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The Six Best Dogs to Have With You When The SHTF

Border CollieThe phrase “Man’s best friend” cannot be understated. Dogs were arguable the first animals that humans domesticated, and have proven to be our specie’s most useful and versatile allies. When primitive humans first set out to settle this wild world, dogs were with us every step of the way; fending off predators, helping us hunt, and herding the wide range of animals we would soon come to domesticate.

While most people in the modern world don’t keep dogs for any utilitarian purposes, they would quickly prove their worth if the SHTF tomorrow. However, not all dogs would be be suitable in a post collapse society. If you’re on the lookout for a new pet, here are a few dogs that could hold their own if the lights of civilization go out.

Border Collie

Border Collie2Considered by many animal researchers to be the smartest domesticated dog breed, Border Collies are very adaptable animals. They yearn to learn, and there’s no shortage of tasks you can train them to do. They’re also quite athletic and full of energy. There is only one caveat to owning a Border Collie in a grid down scenario. They need constant stimulation.

If they’re cooped up in a small area with nothing to do, their behavior can quickly turn towards destruction (more so than most breeds) as they tear up your walls, furniture, and probably your supplies as well. They may become a constant nuisance if you had to bug-in to a small house or apartment. It may even be considered inhumane to own one if you live in an apartment. For this reason, a Collie would be a good choice if you are already living in a rural area with lots of space.

Siberian Husky

HuskyKnown as one of the most resilient dog breeds, Husky’s can literally “pull their weight”. As is well known, these dogs were bred for pulling heavy sleds over long distances across the northern tundra. Being bred for those conditions has turned them into very tough dogs. They don’t have any “quit” in them. However they will need to be trained, and require a very strict owner. They can and will push your buttons, and they don’t respect the demands of anyone unless they have a stronger will than themselves. Despite this attitude, if you can successfully rein them in, they will quickly prove themselves to be strong and intelligent dogs.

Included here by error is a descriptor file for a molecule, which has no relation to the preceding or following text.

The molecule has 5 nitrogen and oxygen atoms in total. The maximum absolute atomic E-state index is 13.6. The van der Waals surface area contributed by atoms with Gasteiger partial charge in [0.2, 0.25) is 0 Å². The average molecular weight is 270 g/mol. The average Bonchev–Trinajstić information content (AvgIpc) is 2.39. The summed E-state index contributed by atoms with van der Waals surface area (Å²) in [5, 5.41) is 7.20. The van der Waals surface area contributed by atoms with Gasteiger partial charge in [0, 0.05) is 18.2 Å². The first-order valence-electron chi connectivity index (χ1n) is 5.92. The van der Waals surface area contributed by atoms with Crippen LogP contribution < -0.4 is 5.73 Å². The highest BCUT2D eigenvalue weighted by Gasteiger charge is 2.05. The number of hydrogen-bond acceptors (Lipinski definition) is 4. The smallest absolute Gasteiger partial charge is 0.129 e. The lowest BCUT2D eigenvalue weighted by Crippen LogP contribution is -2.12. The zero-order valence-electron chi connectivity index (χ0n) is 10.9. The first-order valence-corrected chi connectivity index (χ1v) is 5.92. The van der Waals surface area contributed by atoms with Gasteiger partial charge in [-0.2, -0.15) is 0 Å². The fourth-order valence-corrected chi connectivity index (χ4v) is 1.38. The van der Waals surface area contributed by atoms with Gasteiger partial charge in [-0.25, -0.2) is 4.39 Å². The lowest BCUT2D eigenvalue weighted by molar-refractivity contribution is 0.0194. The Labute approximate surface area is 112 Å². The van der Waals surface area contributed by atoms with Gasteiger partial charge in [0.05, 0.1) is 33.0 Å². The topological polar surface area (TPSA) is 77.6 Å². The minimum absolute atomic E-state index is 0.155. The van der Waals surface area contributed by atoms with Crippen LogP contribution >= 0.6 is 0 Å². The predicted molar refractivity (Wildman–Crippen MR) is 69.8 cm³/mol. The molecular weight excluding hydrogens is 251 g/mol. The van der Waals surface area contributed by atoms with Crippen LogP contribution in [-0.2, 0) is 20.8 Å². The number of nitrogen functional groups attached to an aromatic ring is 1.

They’re also very light eaters compared to their size; an important consideration for every prepper. Unlike most dogs who will eat to excess, Husky’s will only eat as much they need. However, like Border Collies, they need a lot of attention and open space. This is another breed that should be relegated to the rural areas (and in this case, colder regions).

Miniature Schnauzer

SchnauzerYou may be asking yourself at this point “So what is a good prepper dog for an urban area?” Well that’s a pretty tricky question, because all of the factors that make a good survival dog, usually aren’t found in apartment dogs. Working dogs tend to be larger, and have lots of energy. They need constant stimulation or else they’ll become destructive and unruly. You need a dog that is small enough and calm enough to handle a small space, but large enough to keep up with you if bugging-in turns into bugging-out. You need a good watch dog (arguable the most important quality of any dog) that will alert you to intruders, but you don’t want a little a toy dog that is only good at barking. Also watch dogs, like working dogs, need lots of exercise. The kinds of dogs that don’t need exercise tend to be pretty lazy and aloof, which isn’t the attribute you’re looking for in a watch dog. So you need something that is a good compromise between these traits.

I’ve found that the best candidate is probably the Miniature Schnauzer. While they’re not exactly working dogs, they do make great watch dogs. They’re also fairly intelligent, trainable and obedient, all traits that will be crucial for a prepper pet, because you want to teach them to discern threats and only alert you when necessary. Otherwise, a dog that barks at absolutely everything will only be good at revealing your position.